• Janice Caine

Making Cold Process Soap

Updated: Feb 6

The method of making cold process soap isn't new. In fact it goes back to 2800 BC where the ancient Babylonians discovered that by mixing fat and wood ash together they could make soap. The process has been refined over the years and Sodium Hydroxide (Lye) is now used.

It isn't the only method of making soap but its the one I like to use and it creates a high quality gentle soap that is cured over 4-6 weeks. I cure mine for at least 6 weeks and it produces a long lasting bar with ultimate moisturisation.

Soap is produced as the result of a chemical reaction called 'Saponification' that occurs between the lye and a fat or oil (such as coconut oil or olive oil). Cold process soap allows the lye to be neutralised without any outside heat.

Botanicals and essential oils are then added then the batter is poured into moulds.

It takes 24 hours to become soap and after removing from the mould takes another 24 hours to dry and be cut into bars. The chemical process continues while the soap cures for 4 to 6 weeks; during this time oils break down into cleansing chains and water slowly evaporates leaving a gentle, firmi bar of soap.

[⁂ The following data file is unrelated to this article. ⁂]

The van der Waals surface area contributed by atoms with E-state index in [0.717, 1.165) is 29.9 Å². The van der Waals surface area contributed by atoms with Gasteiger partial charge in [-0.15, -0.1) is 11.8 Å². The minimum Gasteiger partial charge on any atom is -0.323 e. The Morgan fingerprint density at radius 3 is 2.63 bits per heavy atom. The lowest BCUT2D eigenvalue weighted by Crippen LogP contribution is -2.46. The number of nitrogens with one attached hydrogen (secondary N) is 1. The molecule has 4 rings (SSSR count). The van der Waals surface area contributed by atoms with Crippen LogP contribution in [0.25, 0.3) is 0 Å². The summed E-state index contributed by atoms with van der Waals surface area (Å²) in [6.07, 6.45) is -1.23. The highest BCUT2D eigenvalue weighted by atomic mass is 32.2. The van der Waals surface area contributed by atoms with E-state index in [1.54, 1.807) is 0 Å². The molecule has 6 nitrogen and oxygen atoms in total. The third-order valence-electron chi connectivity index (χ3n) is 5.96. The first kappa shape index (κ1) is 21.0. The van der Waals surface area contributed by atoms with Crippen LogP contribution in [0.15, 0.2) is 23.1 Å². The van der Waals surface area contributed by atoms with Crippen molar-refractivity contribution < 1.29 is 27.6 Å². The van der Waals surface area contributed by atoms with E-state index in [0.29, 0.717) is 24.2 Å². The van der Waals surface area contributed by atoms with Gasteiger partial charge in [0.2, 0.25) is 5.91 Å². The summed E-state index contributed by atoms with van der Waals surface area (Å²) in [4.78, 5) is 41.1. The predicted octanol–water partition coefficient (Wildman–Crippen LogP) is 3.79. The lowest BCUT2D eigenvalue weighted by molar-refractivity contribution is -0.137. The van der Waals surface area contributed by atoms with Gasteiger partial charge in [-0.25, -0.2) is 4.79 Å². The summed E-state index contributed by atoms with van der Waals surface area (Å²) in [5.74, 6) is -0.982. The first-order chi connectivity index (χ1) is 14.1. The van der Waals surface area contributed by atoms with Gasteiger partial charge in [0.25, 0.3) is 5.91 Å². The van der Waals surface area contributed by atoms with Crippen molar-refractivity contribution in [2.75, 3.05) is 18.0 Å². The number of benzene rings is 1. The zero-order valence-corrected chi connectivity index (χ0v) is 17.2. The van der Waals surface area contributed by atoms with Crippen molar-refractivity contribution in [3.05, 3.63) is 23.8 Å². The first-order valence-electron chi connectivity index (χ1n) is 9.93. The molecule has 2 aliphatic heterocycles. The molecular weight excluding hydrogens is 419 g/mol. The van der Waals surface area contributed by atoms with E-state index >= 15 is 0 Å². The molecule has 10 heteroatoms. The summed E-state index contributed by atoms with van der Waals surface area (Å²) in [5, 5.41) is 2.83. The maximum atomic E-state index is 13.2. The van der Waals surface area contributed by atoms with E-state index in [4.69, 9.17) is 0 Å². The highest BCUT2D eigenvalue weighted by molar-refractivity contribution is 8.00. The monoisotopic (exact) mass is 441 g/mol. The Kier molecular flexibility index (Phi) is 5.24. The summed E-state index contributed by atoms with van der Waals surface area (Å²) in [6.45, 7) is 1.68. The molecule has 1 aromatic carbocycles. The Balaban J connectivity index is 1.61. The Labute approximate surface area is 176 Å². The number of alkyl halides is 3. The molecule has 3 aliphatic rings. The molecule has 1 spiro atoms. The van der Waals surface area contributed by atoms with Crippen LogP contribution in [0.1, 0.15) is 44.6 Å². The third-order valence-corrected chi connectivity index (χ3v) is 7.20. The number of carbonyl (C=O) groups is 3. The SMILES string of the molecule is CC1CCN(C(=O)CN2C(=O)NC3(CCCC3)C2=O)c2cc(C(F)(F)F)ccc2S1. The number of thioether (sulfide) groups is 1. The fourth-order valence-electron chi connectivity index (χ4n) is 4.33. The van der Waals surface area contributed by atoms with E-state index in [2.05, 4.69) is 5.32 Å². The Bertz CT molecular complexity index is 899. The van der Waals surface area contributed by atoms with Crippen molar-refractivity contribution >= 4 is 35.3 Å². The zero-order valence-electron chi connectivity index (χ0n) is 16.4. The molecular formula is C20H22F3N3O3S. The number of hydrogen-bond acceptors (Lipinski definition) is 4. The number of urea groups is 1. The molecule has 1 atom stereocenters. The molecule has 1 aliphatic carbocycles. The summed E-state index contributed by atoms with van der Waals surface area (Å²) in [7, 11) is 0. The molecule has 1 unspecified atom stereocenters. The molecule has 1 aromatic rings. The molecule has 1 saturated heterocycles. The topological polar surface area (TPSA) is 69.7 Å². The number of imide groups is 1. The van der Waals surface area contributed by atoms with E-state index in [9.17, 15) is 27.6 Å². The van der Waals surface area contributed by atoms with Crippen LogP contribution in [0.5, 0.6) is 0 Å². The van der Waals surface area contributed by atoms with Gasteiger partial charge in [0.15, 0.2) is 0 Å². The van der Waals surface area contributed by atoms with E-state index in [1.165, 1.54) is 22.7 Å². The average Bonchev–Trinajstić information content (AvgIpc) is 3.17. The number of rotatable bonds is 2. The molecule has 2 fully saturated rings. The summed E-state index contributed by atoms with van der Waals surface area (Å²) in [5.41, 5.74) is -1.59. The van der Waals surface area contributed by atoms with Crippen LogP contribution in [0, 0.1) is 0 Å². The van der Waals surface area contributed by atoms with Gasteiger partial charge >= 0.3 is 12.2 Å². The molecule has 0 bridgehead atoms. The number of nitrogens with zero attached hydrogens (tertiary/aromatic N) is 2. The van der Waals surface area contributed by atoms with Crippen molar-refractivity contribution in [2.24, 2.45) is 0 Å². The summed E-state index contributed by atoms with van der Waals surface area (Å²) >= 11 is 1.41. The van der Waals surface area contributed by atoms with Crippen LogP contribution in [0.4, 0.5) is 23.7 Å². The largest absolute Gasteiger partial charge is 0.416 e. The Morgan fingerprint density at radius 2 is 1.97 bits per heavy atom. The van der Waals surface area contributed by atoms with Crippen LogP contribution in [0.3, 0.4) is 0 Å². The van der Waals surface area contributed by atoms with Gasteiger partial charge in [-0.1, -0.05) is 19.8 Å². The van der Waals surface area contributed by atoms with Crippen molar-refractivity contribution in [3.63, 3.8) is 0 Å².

One of the by products of cold process is glycerin, which is a humectant. This simply means it reduces the loss of moisture. What that means is that all our soaps are gentle, nourishing and moisturising. Extra qualities are added from the botanicals, clays used and essential oils but they are all gentle.

Once saponification has taken place there is no lye left in the soap. You'll notice on my labels I use the term saponified oils of: e

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